Henry Yan is an instructor at the Academy of Art in San Francisco. While I was working on my life drawing skills, a friend of mine told me about Yan's charcoal sketches. When I looked at his website, I was struck dumbfounded by how awesome the brushwork on his oil painting is. This image is one I have been staring at for a number of days and it just floors me. Yan utilizes big, heavy strokes which are masterfully applied in this piece. A few areas are of note. There is a blended brush stroke on the model's right leg that meshes with the turquoise stroke of the furniture. This one strokes helps to define the 3 dimensional space by allowing the eye to focus on the harder edged strokes of the model's stomach, knee and face which are closer to the viewer in 3D space. I large pinkish stroke on the couch which is even closer to the viewer in space is boldly placed, added to the dimensionality of the piece. Lastly, the are a number of varied color blended strokes on the wall area which again, pushes this area farther back into space but indicating less deinition. Those strokes are also less saturated than the foreground ones which helps by adding a spacial atmospheric affect. I can't stop looking at the bright, hard edged torse stroke. MASTERFUL!
Friday, August 6, 2010
I have been extremely lax in my posting on this art analysis blog. I do apologize for this and will make a better attempt at finding compelling, interesting and notable art to display and analyze here.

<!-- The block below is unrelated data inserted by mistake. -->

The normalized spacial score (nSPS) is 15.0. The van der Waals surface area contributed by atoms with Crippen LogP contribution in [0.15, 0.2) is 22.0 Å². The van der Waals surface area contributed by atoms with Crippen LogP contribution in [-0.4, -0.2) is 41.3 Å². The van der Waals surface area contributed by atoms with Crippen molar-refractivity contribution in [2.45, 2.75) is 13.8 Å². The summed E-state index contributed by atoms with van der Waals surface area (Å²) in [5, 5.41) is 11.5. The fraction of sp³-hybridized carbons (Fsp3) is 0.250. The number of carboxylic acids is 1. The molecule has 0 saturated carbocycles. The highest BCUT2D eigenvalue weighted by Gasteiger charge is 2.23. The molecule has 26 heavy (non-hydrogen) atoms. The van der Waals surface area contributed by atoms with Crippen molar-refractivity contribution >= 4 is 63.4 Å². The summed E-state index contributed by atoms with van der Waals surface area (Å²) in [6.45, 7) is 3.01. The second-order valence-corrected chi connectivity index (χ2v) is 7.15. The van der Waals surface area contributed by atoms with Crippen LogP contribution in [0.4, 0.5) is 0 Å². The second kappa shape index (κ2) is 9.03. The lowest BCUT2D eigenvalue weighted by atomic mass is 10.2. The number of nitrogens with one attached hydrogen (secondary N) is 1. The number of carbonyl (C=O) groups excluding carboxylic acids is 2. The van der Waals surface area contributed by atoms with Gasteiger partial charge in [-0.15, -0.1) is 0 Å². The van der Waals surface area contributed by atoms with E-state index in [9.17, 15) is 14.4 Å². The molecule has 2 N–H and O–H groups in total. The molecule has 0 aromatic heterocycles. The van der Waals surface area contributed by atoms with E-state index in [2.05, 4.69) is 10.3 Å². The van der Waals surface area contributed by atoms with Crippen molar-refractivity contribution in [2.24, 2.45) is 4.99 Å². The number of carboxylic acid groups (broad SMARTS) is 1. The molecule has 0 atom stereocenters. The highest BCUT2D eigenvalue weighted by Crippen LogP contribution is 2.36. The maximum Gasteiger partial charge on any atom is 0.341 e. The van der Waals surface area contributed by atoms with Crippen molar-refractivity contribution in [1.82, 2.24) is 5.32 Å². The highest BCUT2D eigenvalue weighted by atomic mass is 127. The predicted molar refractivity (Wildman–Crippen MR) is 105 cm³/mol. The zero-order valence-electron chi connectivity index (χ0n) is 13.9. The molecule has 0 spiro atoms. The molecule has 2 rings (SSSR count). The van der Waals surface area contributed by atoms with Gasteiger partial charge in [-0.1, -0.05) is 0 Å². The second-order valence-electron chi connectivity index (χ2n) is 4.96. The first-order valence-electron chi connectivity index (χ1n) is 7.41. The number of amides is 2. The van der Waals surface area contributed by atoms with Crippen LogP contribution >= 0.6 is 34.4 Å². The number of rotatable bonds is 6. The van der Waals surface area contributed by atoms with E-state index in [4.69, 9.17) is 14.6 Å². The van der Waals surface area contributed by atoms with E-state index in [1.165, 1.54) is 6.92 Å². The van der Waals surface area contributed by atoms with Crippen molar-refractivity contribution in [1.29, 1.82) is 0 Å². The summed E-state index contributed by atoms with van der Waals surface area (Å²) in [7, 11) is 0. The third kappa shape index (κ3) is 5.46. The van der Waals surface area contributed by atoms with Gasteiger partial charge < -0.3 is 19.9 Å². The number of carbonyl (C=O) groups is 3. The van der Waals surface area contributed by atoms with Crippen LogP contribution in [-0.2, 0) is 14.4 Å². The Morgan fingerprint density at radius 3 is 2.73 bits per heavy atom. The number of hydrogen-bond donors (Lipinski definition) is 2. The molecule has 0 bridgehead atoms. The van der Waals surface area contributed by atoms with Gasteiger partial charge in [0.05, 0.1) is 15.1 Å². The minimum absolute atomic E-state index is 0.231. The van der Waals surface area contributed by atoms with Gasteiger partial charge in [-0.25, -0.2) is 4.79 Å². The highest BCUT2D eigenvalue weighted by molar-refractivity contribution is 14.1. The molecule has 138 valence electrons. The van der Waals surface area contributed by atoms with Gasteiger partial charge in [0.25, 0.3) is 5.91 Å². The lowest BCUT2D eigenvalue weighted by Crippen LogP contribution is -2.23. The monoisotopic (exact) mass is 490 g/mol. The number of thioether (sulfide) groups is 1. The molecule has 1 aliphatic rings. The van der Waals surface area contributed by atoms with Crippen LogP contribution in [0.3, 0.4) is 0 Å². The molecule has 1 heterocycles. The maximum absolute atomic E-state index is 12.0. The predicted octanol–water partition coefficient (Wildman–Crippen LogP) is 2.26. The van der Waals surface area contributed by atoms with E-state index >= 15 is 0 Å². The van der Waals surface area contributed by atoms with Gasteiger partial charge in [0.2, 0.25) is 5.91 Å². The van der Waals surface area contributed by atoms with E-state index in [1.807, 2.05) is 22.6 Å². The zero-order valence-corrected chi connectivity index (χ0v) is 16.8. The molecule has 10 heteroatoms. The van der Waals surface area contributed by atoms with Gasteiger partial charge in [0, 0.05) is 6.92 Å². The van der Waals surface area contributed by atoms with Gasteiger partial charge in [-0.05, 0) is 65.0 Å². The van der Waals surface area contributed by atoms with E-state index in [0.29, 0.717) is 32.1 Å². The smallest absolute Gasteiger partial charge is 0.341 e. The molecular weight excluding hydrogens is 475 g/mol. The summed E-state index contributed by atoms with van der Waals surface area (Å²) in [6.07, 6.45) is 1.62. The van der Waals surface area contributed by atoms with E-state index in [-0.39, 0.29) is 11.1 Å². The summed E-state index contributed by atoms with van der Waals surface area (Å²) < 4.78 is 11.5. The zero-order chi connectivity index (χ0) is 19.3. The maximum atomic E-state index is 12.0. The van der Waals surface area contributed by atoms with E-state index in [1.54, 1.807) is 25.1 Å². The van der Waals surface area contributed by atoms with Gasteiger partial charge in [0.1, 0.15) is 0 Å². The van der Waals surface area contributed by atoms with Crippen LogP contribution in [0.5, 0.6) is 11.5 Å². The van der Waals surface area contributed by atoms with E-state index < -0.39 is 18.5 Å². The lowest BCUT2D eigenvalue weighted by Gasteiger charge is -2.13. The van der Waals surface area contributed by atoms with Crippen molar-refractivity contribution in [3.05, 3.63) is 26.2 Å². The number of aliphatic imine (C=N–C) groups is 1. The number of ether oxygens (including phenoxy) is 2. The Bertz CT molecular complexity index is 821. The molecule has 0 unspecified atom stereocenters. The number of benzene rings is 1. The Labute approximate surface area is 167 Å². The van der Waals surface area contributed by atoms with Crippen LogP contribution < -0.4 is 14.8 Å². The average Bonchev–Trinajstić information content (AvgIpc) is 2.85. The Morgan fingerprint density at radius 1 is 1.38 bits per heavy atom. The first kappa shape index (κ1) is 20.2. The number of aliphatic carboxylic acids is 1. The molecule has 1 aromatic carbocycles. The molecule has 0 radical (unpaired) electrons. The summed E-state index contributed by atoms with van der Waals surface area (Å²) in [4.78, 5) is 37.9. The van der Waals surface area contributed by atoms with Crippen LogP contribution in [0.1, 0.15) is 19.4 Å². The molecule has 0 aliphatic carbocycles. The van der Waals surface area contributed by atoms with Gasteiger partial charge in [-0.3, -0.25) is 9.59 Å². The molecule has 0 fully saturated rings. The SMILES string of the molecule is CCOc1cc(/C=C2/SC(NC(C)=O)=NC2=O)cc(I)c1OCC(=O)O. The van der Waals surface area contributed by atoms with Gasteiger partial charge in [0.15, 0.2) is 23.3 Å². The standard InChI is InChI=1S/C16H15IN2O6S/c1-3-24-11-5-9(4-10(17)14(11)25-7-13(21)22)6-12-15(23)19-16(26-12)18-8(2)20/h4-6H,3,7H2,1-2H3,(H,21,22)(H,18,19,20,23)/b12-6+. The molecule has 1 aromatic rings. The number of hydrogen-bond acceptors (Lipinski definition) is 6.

Today’s image is from the artist Jeff Jones (or Jeffrey Catherine Jones) and is titled Sheherazad. I must admit that I was unaware of Jones’ work until it was introduced to me by Rebecca Guay. Jones has a very sensual feel to the works and employs a muted palette of colors while making the most of composition to offsite a relative lack of detail. If you look at the body of Jones’ work, you will see a definite arc which begins with a very Frazetta-esque design and color aesthetic and moving more toward a heavier application of the paint and in some cases, a more impressionistic handling of the subjects. This image is an earlier work and illustrates this earlier, thinner application of the paint. It appears that Jones began with a burnt umber underpainting that was applied to a canvas support. I would suspect that a wipeout technique was employed in order to achieve the variation in umber thickness. A thicker application of whites and ochres over areas of burnt sienna and umber create a transparent material effect as well as a more solid flesh rendering which pushes those areas forward in illusory 3 dimensional space of the picture plane. Jones then carves out sculpturally the form of the hair and body allowing the under umbers/siennas to create the hair and shadow areas of the arm and neck. Even though this is a relatively simple execution of these techniques, it is the masterful treatment which keeps me staring at it and returning for more.